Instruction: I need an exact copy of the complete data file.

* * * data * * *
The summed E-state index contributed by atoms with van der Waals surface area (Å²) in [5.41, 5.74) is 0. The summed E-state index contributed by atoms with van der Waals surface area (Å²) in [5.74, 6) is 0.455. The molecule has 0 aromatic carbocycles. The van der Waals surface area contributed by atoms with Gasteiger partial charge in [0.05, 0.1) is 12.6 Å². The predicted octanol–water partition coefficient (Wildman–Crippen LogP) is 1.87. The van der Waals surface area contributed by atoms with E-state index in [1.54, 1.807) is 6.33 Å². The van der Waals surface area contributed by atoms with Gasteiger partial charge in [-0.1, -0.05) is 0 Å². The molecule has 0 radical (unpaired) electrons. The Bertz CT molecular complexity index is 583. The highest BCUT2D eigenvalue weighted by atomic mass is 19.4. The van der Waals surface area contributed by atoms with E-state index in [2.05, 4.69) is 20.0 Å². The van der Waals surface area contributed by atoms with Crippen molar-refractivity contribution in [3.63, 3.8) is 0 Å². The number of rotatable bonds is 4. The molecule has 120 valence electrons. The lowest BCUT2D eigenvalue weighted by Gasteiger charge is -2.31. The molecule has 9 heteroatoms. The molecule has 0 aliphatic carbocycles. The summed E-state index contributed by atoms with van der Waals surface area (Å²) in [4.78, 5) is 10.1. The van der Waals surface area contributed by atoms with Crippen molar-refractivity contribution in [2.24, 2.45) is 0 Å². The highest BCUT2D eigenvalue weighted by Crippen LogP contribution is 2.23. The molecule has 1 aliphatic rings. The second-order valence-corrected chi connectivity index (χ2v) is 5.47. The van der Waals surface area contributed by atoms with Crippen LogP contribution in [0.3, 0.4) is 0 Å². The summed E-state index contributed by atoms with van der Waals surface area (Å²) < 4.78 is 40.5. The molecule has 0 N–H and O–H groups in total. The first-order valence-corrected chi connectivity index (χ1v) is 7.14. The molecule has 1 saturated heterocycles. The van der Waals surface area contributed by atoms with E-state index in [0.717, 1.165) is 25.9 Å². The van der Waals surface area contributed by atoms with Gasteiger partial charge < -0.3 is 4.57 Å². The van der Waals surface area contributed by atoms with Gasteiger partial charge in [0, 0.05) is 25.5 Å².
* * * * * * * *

The summed E-state index contributed by atoms with van der Waals surface area (Å²) in [5.41, 5.74) is 0. The summed E-state index contributed by atoms with van der Waals surface area (Å²) in [5.74, 6) is 0.455. The molecule has 0 aromatic carbocycles. The van der Waals surface area contributed by atoms with Gasteiger partial charge in [0.05, 0.1) is 12.6 Å². The predicted octanol–water partition coefficient (Wildman–Crippen LogP) is 1.87. The van der Waals surface area contributed by atoms with E-state index in [1.54, 1.807) is 6.33 Å². The van der Waals surface area contributed by atoms with Gasteiger partial charge in [-0.1, -0.05) is 0 Å². The molecule has 0 radical (unpaired) electrons. The Bertz CT molecular complexity index is 583. The highest BCUT2D eigenvalue weighted by atomic mass is 19.4. The van der Waals surface area contributed by atoms with E-state index in [2.05, 4.69) is 20.0 Å². The van der Waals surface area contributed by atoms with Crippen molar-refractivity contribution in [3.63, 3.8) is 0 Å². The number of rotatable bonds is 4. The molecule has 120 valence electrons. The lowest BCUT2D eigenvalue weighted by Gasteiger charge is -2.31. The molecule has 9 heteroatoms. The molecule has 0 aliphatic carbocycles. The summed E-state index contributed by atoms with van der Waals surface area (Å²) in [4.78, 5) is 10.1. The van der Waals surface area contributed by atoms with Crippen molar-refractivity contribution in [2.24, 2.45) is 0 Å². The highest BCUT2D eigenvalue weighted by Crippen LogP contribution is 2.23. The molecule has 1 aliphatic rings. The second-order valence-corrected chi connectivity index (χ2v) is 5.47. The van der Waals surface area contributed by atoms with Crippen LogP contribution in [0.3, 0.4) is 0 Å². The summed E-state index contributed by atoms with van der Waals surface area (Å²) < 4.78 is 40.5. The molecule has 0 N–H and O–H groups in total. The first-order valence-corrected chi connectivity index (χ1v) is 7.14. The molecule has 1 saturated heterocycles. The van der Waals surface area contributed by atoms with E-state index in [0.717, 1.165) is 25.9 Å². The van der Waals surface area contributed by atoms with Gasteiger partial charge < -0.3 is 4.57 Å². The van der Waals surface area contributed by atoms with Gasteiger partial charge in [0, 0.05) is 25.5 Å².